We lose to guns and bullets, we lose ourselves Samoa
With the blessing of P.M. Tuilaepa and the Human Rights Protection Party, former L.A.P.D officer and new police chief, Fuiava Egon Keil immediately infused a brand new leadership style upon assuming full responsibility of Samoa’s police force.
Guns and bullets. They are the new normal now for Samoa and it is generating a lot of fear and public concerns.
Deemed no longer necessary in the hysteria, the “old way of doing things” in traditional fa’a-Samoa of restraint, diplomacy, mutual respect and compassion (ava, fa’aaloalo ma alofa) was immediately tossed out the window.
This in spite of serious objection by some of the most experienced senior officers who are more grounded in Samoan culture.
In its place are guns and bullets in the hands of poorly led, poorly trained, unprofessional police officers with complete lack of understanding of their jobs. Village homes and similar targets are treated as war zones and suspects and the innocent alike are seen as wartime enemies who rightfully deserve a bullet if he or she fails to obey the police or poses even the slightest threat to officers’ safety.
Militarized policing is the creation of the American government. It is an offspring of two unpopular wars which has caused both the government and American citizens a lot of pain. These are the “war on drugs” and the “war on terror.”
Access military firearms and equipment from both wars found their ways into the Los Angeles police department and a number of police departments all over the US.
These long drawn out wars have not only drained significant US blood and resources, they have also taken an emotional toll on the American public. With the recent disclosure of new information about the decision making process both wars have suffered severe decline in public support. The campaigns since have been discredited as based on lies and racism with its origin at the highest level of the US government, president Richard Nixon and president George W. Bush.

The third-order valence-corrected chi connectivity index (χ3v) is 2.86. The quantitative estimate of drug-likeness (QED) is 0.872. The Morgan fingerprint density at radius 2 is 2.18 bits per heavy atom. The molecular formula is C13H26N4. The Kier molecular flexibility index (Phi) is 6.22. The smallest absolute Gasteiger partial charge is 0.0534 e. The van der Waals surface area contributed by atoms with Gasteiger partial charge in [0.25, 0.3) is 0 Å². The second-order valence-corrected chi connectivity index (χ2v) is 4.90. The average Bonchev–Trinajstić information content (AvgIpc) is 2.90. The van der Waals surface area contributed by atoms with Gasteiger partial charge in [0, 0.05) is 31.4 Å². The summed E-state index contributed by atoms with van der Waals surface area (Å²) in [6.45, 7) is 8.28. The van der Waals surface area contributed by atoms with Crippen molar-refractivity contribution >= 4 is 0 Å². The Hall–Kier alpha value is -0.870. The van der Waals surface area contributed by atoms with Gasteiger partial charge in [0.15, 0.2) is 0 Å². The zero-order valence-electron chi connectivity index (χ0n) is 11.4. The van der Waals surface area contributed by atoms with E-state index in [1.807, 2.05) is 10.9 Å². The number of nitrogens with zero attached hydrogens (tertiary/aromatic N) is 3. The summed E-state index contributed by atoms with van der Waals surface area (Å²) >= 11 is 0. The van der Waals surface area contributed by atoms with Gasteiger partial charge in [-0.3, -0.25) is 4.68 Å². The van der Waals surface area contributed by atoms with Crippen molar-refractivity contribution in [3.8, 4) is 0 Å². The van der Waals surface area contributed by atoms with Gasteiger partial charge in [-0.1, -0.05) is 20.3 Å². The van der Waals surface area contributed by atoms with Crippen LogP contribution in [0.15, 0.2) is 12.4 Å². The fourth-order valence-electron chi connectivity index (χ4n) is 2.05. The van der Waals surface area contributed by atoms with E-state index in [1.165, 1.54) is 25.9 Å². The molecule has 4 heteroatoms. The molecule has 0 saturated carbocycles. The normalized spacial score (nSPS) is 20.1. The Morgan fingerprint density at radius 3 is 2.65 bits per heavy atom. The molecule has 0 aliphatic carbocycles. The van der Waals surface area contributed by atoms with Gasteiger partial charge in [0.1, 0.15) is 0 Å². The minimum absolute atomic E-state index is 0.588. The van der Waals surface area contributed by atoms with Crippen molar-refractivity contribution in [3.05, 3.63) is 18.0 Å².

Historically, facing a tough re-election campaign in 1969, president Richard Nixon identified drug abuse as, “a serious national threat.” And in 1971, he declared a, “war on drugs,” as he pointed to drug abuse as “public enemy No.1.” This announcement was followed by the creation of the Drug Enforcement Agency in 1973 to coordinate all war efforts.
“The Nixon campaign in 1968, and the Nixon White House after that, had two enemies: the antiwar left and black people,” former Nixon domestic policy chief John Ehrlichman told Harper’s writer Dan Baum.
• According to CNN Politics, Ehrlichman’s comments is the first time the war on drugs has been plainly characterized as a political assault designed to help Nixon win, and keep, the White House.
“You understand what I’m saying? We knew we couldn’t make it illegal to be either against the war or black, but by getting the public to associate the hippies with marijuana and blacks with heroin. And then criminalizing both heavily, we could disrupt those communities,” Ehrlichman said. “We could arrest their leaders. raid their homes, break up their meetings, and vilify them night after night on the evening news. Did we know we were lying about the drugs? Of course we did.” Militarized policing according to the American Civil Liberties Union “unfairly impacts people of color and undermines civil liberties and it has allowed to happen without any meaningful discussion.”
The recent killing of five police officers in Dallas, Texas is a direct result of public frustration over a long history of questionable militarized police tactics that finally hit the boiling point with some blacks.